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So far, you’ve been reading about how to work with linear dimensions. You can also dimension nonorthogonal objects, such as circles, arcs, triangles, and trapezoids. In this section, you will practice dimensioning nonorthogonal objects by drawing an elevation of a window in the set of plans for your studio apartment building. You’ll start by setting up the drawing, then drawing the window itself.

  1. Create a new file called Window.
  2. ln the Create New Drawing wizard, click the Start From Scratch icon at the top, then click the English radio button if you are using feet and inches or click the Metric radio button. This is important because depending on which option you select, AutoCAD will set up the drawing with different dimension style defaults, AutoCAD will create a style called ISO-25 as the default style for metric users.
  3. If you are using the English measurement system, start by setting the dimension scale to 4. Normally, you would use the Dimension Style Manager dialog box to set the dimension scale. A shortcut to do this is by typing Dimscale. This changes the scale factor of the current dim,ension style to 4, Metric users can use the default setting.
  4. There are two more settings that English system users should set. Enter Dimtih 0.This turns off the setting that forces the dimension text to be horizontal. Next type Dimtad 1.This turns on the text-above-dimension feature. You’ll want these two settings on to match the appearance of text in the metric ISO-25 style. Again, metric users do not have to change these settings.

Now you are ready to start drawing the window.

Dimensioning Nonorthogonal Linear Distances

Now you will dimension the window. The unusual shape of the window prevents you from using the horizontal or vertical dimensions you’ve used already. However, the Dimension > Aligned option will allow you to dimension at an angle.

  1. Click the Aligned Dimension tool on the Dimension toolbar. You can also enter Dal to start the aligned dimension or select Dimension Aligned.
  2. At the Specify first extension line origin or <select object>:
    prompt, press button You could have picked extension line origins as you did in earlier examples, but using the shows you first hand how the Select option works.
  3. At theSelect object to dimension: prompt, pick the upper-right face of the hexagon near coordinate 2′-5″,1′-10″ (75,55 for metric users). As the prompt indicates, you can also pick an arc or circle for this type of dimension.
  4. At the specify dimension line location or [Mtext/Text/Angle]:
    prompt, pick a point near coordinate 34,26 (90,60 for metric users). The dimension appears in the drawing as shown in Figure 9.13.

    FIGURE 9.13

    FIGURE 9.13


Next, you will dimension a face of the hexagon. Instead of its actual length, however, you will dimension a distance at a specified angle-the distance from the center of the face.

  1. Click the Linear Dimension tool on the Dimension toolbar.
  2. At the Specify first extension line origin or <select> object:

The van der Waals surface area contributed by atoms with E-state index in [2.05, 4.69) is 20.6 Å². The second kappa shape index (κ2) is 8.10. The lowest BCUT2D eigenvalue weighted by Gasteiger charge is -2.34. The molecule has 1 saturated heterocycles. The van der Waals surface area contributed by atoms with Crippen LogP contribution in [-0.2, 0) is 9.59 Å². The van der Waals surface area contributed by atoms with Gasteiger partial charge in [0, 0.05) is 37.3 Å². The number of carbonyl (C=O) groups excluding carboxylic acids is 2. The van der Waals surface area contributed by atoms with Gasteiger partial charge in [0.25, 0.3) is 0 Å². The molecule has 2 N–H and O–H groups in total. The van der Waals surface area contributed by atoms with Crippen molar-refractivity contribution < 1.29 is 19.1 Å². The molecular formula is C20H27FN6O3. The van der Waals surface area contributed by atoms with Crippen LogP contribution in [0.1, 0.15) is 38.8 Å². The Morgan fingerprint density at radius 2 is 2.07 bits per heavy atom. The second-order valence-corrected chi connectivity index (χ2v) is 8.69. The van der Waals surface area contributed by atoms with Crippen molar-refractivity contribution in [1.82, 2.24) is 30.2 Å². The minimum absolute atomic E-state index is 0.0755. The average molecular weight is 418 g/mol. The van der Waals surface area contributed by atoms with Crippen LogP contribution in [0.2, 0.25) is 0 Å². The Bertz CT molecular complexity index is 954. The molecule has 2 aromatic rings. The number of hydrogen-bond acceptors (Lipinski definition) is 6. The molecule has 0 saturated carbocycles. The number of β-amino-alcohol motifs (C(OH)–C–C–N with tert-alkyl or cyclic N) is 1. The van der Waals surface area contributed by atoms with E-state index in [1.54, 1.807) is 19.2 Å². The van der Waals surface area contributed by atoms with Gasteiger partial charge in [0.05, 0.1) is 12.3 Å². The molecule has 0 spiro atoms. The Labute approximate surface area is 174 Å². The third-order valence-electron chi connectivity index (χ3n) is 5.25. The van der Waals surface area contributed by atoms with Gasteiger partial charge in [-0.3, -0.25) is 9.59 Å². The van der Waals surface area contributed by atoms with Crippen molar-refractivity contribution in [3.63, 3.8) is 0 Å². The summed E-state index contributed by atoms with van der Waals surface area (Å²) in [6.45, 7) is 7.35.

prompt, press button.
  3. At the Select object to dimension: prompt, pick the lower-right face of the hexagon near coordinate 30,16 (77,:31 for metric users).
  4. At the Specify dimension line location
  5. At the Dimension line angle <0>: prompt,enter 30 button.
  6. At the Dimension line location: prompt, pick a point near coordinate 35,8 (88,12 for metric users). Your drawing will look like Figure 9.14.
    FIGURE 9.14

    FIGURE 9.14


Dimensioning Radii, Diameters, and Arcs

To dimension circular objects, you use another set of options from the Draw >  Dimensioning menu.

  1. Click Angular Dimension on the Dimension toolbar. Or you can enter Dan or choose Dimension > Angular from the pull-down menu to start the angular dimension. .
  2. At the Select second line: prompt, pick the top face at coordinate 21,26 54,62 for metric users).
  3. At the Specify dimension arc line location or [Mtext/Text/Angle]: prompt, notice that as you move the cursor around the upper-left comer of the hexagon, the dimension changes, as shown in the top images of Figure 9.15.
  4. Pick a point near coordinate 21,23 (49,50 for metric users). The dimension is fixed in the drawing (see the bottom image of Figure 9.15).
    FIGURE 9.15

    FIGURE 9.15


Now try the Diameter option, which shows the diameter of a circle.

  1. Click the Diameter Dimension tool on the Dimension toolbar. Or you can enter Ddi at the command prompt.
  2. At the Select arc or circle: prompt, pick the circle.
  3. At the Specify dimension line location or [Mtext/Text/Angle]:
    prompt, you will see the diameter dimension drag along the circle as you move the cursor. If you move the cursor outside the circle, the dimension will change to display the dimension on the outside (see the top image of Figure 9.16).
  4. Place the cursor inside the circle so that the dimension arrow points in a horizontal direction, as shown in the bottom image of Figure 9.16.
  5. With the text centered, click the mouse.

The Radius Dimension tool on the Dimension toolbar gives you a radius dimension just as the diameter dimension provides a circle’s diameter.

Figure 9.17 shows a radius dimension on the outside of the circle, but you can place it inside in a manner similar to the diameter dimension. The Center Mark tool on the Dimension toolbar just places a cross mark in the center of the selected arc or circle.







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